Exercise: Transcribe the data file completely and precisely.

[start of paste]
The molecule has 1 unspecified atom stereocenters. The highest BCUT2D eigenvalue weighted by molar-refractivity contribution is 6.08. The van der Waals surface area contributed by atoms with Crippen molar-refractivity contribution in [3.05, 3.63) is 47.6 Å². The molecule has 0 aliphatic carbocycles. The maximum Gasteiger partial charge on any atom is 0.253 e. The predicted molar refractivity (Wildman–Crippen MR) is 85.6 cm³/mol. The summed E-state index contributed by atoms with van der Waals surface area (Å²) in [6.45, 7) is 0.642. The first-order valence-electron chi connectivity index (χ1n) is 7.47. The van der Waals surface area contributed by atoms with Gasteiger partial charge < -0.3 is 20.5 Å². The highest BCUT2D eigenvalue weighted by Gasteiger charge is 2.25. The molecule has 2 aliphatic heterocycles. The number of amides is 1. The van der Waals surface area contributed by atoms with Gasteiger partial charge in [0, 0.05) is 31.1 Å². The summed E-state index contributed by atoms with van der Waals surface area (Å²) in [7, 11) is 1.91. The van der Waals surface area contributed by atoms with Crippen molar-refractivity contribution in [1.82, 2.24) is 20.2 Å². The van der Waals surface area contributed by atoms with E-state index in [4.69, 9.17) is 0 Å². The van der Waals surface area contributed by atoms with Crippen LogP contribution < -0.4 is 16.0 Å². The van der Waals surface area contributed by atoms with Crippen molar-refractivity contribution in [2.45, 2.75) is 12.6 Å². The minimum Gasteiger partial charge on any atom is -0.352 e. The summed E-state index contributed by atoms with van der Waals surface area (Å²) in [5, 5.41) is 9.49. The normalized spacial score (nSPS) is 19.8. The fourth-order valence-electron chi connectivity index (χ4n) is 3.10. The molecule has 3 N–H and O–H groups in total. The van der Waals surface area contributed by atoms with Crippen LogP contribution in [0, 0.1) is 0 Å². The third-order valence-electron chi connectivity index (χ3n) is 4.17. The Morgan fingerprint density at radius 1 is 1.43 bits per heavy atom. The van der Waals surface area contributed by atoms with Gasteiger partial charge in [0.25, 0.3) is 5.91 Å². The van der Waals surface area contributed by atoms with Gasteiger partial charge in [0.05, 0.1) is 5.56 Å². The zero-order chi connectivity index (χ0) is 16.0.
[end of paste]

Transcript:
The molecule has 1 unspecified atom stereocenters. The highest BCUT2D eigenvalue weighted by molar-refractivity contribution is 6.08. The van der Waals surface area contributed by atoms with Crippen molar-refractivity contribution in [3.05, 3.63) is 47.6 Å². The molecule has 0 aliphatic carbocycles. The maximum Gasteiger partial charge on any atom is 0.253 e. The predicted molar refractivity (Wildman–Crippen MR) is 85.6 cm³/mol. The summed E-state index contributed by atoms with van der Waals surface area (Å²) in [6.45, 7) is 0.642. The first-order valence-electron chi connectivity index (χ1n) is 7.47. The van der Waals surface area contributed by atoms with Gasteiger partial charge < -0.3 is 20.5 Å². The highest BCUT2D eigenvalue weighted by Gasteiger charge is 2.25. The molecule has 2 aliphatic heterocycles. The number of amides is 1. The van der Waals surface area contributed by atoms with Gasteiger partial charge in [0, 0.05) is 31.1 Å². The summed E-state index contributed by atoms with van der Waals surface area (Å²) in [7, 11) is 1.91. The van der Waals surface area contributed by atoms with Crippen molar-refractivity contribution in [1.82, 2.24) is 20.2 Å². The van der Waals surface area contributed by atoms with E-state index in [4.69, 9.17) is 0 Å². The van der Waals surface area contributed by atoms with Crippen LogP contribution < -0.4 is 16.0 Å². The van der Waals surface area contributed by atoms with Crippen molar-refractivity contribution in [2.45, 2.75) is 12.6 Å². The minimum Gasteiger partial charge on any atom is -0.352 e. The summed E-state index contributed by atoms with van der Waals surface area (Å²) in [5, 5.41) is 9.49. The normalized spacial score (nSPS) is 19.8. The fourth-order valence-electron chi connectivity index (χ4n) is 3.10. The molecule has 3 N–H and O–H groups in total. The van der Waals surface area contributed by atoms with Crippen LogP contribution in [0, 0.1) is 0 Å². The third-order valence-electron chi connectivity index (χ3n) is 4.17. The Morgan fingerprint density at radius 1 is 1.43 bits per heavy atom. The van der Waals surface area contributed by atoms with Gasteiger partial charge in [0.25, 0.3) is 5.91 Å². The van der Waals surface area contributed by atoms with Gasteiger partial charge in [0.05, 0.1) is 5.56 Å². The zero-order chi connectivity index (χ0) is 16.0.